Daily Archives: March 17, 2010

Portland Attempts World Record to get Google’s attention


Portland Attempts World Record to get Google’s attention.
World’s longest “Telephone Game” needs only 700 people.

A group of citizens are organizing the world’s longest “Telephone Game” as an attempt to get the attention of Google.

The Technology giant has put out a Request For Information (RFI) to municipalities who may be interested in partnering with Google to install a 1 gigabyte fiber optic network that will serve 50,000 to 500,000 homes.

The RFI has already caused quite a stir among cities large and small across America. In an attempt to gain the favor of the company, one city, Topeka, Kansas decided to change its name to Google for a day.

The City of Portland is taking the proposal seriously and will be adopting a resolution Wednesday, March 17th to provide a proposal to the search engine colossus. The project would be a significant undertaking for Google. Estimates are that they would need to spend hundreds of millions of dollars to lay a fiber optic network in most cities, whereas in Portland, City efforts to facilitate it have already tilled the fields for high-speed broadband.

The significance of the project is that it would provide speeds of one hundred times greater than is available today in the United States, potentially spurring innovative, revenue generating businesses and jobs in the city that is awarded the prize.

A group of citizens in the technology and creative industries clusters have joined in the effort to “Woo the Goog”, since the RFI states that citizen involvement will be a deciding factor in awarding the fiber network.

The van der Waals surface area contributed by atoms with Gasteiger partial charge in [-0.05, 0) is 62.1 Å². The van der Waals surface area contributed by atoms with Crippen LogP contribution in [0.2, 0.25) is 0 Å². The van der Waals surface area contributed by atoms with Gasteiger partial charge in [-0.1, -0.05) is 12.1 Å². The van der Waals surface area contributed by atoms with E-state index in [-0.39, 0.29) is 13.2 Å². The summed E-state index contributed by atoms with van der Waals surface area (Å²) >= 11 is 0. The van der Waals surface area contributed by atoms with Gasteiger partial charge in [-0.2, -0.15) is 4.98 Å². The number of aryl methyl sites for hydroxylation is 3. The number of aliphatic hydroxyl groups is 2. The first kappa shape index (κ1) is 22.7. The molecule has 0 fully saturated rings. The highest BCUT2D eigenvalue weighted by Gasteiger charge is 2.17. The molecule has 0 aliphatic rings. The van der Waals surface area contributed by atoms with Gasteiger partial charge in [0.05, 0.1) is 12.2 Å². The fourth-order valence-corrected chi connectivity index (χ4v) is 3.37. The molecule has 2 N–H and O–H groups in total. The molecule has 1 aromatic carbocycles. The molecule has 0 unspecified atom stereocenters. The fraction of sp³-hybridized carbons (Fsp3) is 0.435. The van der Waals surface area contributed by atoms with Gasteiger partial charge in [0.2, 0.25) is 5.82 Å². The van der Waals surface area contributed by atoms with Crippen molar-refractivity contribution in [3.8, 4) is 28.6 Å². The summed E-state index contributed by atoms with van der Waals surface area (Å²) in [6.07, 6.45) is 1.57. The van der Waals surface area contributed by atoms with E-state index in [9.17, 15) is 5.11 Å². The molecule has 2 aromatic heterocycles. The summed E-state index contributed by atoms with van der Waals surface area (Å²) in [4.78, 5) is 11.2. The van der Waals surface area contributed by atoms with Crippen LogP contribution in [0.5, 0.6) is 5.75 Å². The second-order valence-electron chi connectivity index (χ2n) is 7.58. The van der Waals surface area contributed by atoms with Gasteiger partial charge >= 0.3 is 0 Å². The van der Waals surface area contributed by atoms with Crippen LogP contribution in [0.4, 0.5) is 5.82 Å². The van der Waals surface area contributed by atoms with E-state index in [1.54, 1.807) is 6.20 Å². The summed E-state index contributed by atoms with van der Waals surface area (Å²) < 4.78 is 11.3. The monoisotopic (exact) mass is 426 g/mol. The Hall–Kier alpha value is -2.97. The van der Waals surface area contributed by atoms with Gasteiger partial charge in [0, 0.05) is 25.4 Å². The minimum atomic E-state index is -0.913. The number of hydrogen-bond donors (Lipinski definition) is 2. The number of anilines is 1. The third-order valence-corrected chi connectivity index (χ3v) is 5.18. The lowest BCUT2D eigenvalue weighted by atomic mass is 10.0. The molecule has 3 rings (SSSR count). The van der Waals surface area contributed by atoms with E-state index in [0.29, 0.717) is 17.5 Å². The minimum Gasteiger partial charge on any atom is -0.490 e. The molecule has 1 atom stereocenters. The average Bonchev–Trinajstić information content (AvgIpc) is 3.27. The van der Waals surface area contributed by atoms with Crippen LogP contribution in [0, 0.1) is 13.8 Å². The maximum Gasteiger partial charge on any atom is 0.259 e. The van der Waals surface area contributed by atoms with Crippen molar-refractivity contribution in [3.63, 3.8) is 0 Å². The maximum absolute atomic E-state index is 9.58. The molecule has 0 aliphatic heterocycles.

The Game will stretch from Pioneer Courthouse Square, and attempt to cross the Steel Bridge to the steps of the Rose Garden arena. The event will begin at 9am Saturday March 20th, and the record-breaking Telephone game attempt will start at the east side of the Steel Bridge at 9:30, reaching Mayor Sam Adams in Pioneer Courthouse Square at approximately 10:30. All who are interested are encouraged to meet at the corner of NW Couch and Naito Parkway.

World’s Longest Telephone Game
Saturday, March 20th 2010
Rose Garden across the Steel Bridge

Contact: Donna Hougland

Statements Before City Council

Below are statements presented to Portland City Council regarding the resolution to respond to Google’s Fiber for Communities RFI.

Russell Senior, President of Personal Telco Project:

I am Russell Senior, currently the President of the Personal Telco Project, a volunteer-based non-profit here in Portland. I am speaking in support of the resolution.

Personal Telco is best known today for its free wifi hotspots. Approximately 30,000 people used networks we managed last year, nearly 10,000 unique users every month. We have built many networks, including at Pioneer Courthouse Square, and a neighborhood-scale network along North Mississippi Avenue. There are about 100 Personal Telco wifi networks in Portland today, providing Internet access free-to-the-end-user. Early work by Personal Telco helped to create the expectation that wifi hotspot networks should be free, which is the norm in Portland today.

However, the Personal Telco Project really began 10 years ago, not because we were inherently wifi geeks, but in response to our perception of fundamental flaws in our telecommunications. We are acutely aware that today bandwidth is too costly and too limited in speed, availability, and freedom. In fact, our original goal was to build our own network, because the incumbents were failing to meet our needs.